¶ 25 In the instant case, Defendant contends that she “cannot cross-examine a machine, so it [wa]s vitally important that she have access to information in the State's possession that may show an increased possibility of user error in the operation of th[e] machine” that Dr. Waggoner used to analyze her blood samples and determine her blood-alcohol concentration.
¶ 26 After careful review of the record, we conclude that the trial court did not abuse its discretion in denying in part Defendant's request for additional voluntary discovery, as Defendant was provided with sufficient information to become familiar with the testing procedure and to adequately cross-examine Dr. Waggoner. Apart from the documents requested in numbers 10, 11, and 12, the State provided—either voluntarily or by court order—substantial laboratory information. Such discovery included the CCBI laboratory's standard operating procedure and quality control logs; the laboratory's maintenance records from 6 July 2019 through 6 July 2020 for both machines that were used to analyze the blood samples; the maintenance records from the same period for “any analytical balances used”; the records of temperature in the refrigerators containing the blood samples and the analytical controls; the laboratory's internal chain of custody records; the chromatography data for the calibrators and controls relevant to the blood samples; and the certificate of laboratory accreditation.
¶ 27 At the 12 April 2021 hearing, Dr. Waggoner explained the significance of these materials. The quality control logs contain a variety of testing information, such as data concerning the quality control samples, which are used “to check the entire process to see if there's anything that could be amiss with it.” The maintenance records indicate whether the laboratory followed the CCBI maintenance schedule. The records of temperature in the refrigerators could potentially reveal “noncompliance” with protocols, which could affect the laboratory's testing accuracy and accreditation. And the chromatography data for the calibrators and controls indicate whether the machines were properly operating at the time of the analysis.
¶ 28 Defendant was then able to use this information during her cross-examination of Dr. Waggoner to challenge the validity of the blood analysis. Her counsel extensively questioned Dr. Waggoner—who performed the analysis—regarding the testing processes and protocols, as well as his compliance with the protocols. Defense counsel also inquired as to whether the samples were refrigerated prior to Dr. Waggoner's testing, which Dr. Waggoner did not know, and which he admitted could affect the blood-alcohol concentration test results. Furthermore, Dr. Waggoner confirmed during cross-examination that the CCBI laboratory does not “quality control test” the blood kits; he acknowledged that he did not know “whether the iodine was used correctly in sterilizing the injection point on [Defendant] when her blood was taken,” which could affect the results; and he conceded that carryover of alcohol content from one blood sample to another during testing “is always a concern” because it could affect the accuracy of the tests.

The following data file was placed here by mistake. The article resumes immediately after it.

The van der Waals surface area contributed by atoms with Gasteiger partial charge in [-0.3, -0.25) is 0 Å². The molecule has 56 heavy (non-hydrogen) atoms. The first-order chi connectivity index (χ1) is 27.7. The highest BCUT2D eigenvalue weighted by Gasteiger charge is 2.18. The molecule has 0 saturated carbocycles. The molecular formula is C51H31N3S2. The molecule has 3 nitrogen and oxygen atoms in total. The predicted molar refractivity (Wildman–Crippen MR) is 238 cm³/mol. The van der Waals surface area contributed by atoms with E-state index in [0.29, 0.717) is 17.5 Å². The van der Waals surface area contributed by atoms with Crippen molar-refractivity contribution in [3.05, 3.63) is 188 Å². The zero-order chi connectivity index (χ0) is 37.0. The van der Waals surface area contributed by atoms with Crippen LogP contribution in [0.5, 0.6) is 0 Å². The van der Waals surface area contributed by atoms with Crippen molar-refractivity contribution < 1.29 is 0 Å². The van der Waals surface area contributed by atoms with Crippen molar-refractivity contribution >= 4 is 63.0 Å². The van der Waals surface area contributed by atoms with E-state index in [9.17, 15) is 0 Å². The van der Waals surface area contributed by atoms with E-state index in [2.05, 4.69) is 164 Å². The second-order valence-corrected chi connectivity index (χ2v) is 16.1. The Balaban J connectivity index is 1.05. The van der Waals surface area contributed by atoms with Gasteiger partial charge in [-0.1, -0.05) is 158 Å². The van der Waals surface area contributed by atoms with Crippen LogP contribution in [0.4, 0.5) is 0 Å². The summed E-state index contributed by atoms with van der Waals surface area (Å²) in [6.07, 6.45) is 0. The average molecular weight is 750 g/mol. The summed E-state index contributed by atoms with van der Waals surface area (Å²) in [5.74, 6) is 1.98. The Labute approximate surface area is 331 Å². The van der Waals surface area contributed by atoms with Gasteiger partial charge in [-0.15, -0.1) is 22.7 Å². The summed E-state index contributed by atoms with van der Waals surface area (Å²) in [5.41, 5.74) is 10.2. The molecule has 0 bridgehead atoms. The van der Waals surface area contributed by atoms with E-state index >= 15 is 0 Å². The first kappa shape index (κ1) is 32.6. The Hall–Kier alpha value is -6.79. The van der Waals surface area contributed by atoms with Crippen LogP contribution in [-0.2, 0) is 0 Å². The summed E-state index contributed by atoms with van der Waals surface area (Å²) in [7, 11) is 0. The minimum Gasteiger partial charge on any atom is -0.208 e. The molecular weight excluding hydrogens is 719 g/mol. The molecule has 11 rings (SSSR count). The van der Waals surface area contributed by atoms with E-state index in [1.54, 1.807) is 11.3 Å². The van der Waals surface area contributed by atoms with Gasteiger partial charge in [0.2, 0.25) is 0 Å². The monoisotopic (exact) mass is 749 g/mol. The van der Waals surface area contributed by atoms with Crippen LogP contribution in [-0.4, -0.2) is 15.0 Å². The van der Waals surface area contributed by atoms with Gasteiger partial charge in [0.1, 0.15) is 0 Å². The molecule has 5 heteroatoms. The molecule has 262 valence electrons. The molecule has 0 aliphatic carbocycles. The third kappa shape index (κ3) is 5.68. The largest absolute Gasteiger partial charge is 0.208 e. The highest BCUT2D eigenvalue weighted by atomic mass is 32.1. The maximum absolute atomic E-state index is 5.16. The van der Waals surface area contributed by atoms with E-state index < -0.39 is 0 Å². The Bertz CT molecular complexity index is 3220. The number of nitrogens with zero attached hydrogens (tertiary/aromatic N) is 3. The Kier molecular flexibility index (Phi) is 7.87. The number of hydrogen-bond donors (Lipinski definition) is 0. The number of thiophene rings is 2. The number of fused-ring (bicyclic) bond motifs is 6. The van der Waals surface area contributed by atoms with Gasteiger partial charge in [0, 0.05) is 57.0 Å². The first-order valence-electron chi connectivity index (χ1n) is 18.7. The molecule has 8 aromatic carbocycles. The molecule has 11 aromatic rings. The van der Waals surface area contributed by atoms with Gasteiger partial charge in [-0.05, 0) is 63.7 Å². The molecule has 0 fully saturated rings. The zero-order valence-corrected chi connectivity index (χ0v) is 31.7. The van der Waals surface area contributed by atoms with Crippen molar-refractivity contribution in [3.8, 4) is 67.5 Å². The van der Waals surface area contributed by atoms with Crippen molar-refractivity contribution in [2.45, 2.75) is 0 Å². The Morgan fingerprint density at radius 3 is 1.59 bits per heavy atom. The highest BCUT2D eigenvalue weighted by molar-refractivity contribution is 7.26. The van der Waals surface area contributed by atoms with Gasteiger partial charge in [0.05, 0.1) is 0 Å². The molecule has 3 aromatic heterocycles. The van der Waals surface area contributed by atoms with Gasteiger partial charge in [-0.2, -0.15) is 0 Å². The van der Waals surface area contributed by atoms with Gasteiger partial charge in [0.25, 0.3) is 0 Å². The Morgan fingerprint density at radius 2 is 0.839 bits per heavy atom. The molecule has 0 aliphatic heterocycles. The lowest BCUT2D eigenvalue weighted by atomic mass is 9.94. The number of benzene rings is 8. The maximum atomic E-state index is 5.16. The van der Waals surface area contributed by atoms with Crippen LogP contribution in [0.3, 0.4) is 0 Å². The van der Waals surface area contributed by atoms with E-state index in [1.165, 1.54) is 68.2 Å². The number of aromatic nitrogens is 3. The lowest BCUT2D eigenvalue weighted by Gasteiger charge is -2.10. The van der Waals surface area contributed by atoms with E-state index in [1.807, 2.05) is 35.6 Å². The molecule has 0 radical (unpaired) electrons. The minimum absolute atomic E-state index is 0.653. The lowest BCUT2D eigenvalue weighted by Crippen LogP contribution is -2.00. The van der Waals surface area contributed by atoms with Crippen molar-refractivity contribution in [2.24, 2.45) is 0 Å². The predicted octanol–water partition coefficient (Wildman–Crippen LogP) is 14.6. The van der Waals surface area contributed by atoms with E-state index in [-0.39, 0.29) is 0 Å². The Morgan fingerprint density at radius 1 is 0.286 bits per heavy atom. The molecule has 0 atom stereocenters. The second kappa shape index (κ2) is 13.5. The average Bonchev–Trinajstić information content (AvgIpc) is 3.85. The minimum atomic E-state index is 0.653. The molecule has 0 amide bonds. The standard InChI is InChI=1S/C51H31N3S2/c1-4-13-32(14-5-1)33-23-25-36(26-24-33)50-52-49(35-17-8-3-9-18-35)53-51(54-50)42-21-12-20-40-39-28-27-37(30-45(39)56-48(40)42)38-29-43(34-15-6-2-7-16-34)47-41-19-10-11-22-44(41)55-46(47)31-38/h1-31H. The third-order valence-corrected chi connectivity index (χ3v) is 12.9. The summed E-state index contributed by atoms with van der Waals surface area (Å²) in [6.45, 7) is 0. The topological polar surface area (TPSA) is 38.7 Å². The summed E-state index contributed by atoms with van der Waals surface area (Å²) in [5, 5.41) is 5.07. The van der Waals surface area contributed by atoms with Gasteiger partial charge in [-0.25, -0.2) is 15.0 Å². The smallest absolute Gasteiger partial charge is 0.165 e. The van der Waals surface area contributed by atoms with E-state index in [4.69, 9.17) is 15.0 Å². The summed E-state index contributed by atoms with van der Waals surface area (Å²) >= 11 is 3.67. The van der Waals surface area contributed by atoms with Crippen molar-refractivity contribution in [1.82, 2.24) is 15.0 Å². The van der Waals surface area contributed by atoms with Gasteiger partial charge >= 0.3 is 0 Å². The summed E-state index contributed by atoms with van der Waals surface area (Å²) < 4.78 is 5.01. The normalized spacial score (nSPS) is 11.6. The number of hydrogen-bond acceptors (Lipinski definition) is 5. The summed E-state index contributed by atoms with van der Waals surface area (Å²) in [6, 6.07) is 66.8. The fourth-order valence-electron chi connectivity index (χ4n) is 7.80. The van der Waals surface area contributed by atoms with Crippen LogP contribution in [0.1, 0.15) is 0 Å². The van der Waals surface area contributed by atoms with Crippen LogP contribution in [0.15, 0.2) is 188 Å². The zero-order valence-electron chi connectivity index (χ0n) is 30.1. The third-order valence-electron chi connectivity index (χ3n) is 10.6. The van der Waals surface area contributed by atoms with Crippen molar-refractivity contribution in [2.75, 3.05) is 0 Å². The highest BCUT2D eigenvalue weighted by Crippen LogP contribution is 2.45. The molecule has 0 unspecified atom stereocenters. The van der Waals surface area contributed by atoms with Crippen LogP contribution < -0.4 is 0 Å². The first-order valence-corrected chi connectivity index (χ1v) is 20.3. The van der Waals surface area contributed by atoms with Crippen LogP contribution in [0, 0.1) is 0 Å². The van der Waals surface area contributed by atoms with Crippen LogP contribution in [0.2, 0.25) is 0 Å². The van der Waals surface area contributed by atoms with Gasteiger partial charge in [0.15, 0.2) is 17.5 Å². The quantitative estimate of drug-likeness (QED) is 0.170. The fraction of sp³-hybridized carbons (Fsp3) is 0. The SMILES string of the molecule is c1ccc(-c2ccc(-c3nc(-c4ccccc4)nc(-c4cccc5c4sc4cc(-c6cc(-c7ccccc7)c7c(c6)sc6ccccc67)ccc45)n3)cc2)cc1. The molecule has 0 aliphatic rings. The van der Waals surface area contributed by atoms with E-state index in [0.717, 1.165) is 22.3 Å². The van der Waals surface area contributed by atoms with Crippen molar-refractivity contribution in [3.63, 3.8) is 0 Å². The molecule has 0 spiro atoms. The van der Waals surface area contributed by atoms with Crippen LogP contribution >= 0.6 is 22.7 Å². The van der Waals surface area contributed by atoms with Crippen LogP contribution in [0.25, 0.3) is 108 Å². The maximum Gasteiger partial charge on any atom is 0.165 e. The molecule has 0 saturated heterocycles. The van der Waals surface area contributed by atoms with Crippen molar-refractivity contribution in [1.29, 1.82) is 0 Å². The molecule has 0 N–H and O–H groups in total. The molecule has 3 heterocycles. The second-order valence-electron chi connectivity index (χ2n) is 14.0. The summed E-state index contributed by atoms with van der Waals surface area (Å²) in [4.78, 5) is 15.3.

¶ 29 The trial court provided Defendant with pretrial discovery of not only the “conclusory laboratory report[ ],” but also “any tests performed or procedures utilized by” Dr. Waggoner to reach his conclusions, thereby sufficiently “enabl[ing D]efendant's counsel to determine what tests were performed and whether the testing was appropriate, [and] to become familiar with the test procedures.” Cunningham, 108 N.C. App. at 195–96, 423 S.E.2d at 808–09. Because Defendant was able “to understand the testing procedure and to conduct an effective cross-examination of the State's expert witness” with the discovery provided to her, Fair, 164 N.C. App. at 774, 596 S.E.2d at 873, we conclude that the trial court did not abuse its discretion in denying her request for the laboratory's audit, non-conformity, and corrective-action records, see Pender, 218 N.C. App. at 240, 720 S.E.2d at 841.
¶ 30 Defendant next contends that the trial court's denial of her requests concerning the laboratory's audit, non-conformity, and corrective-action records “violated [her] state constitutional rights to due process, a fair trial, confrontation, and compulsory process.” Again, we disagree.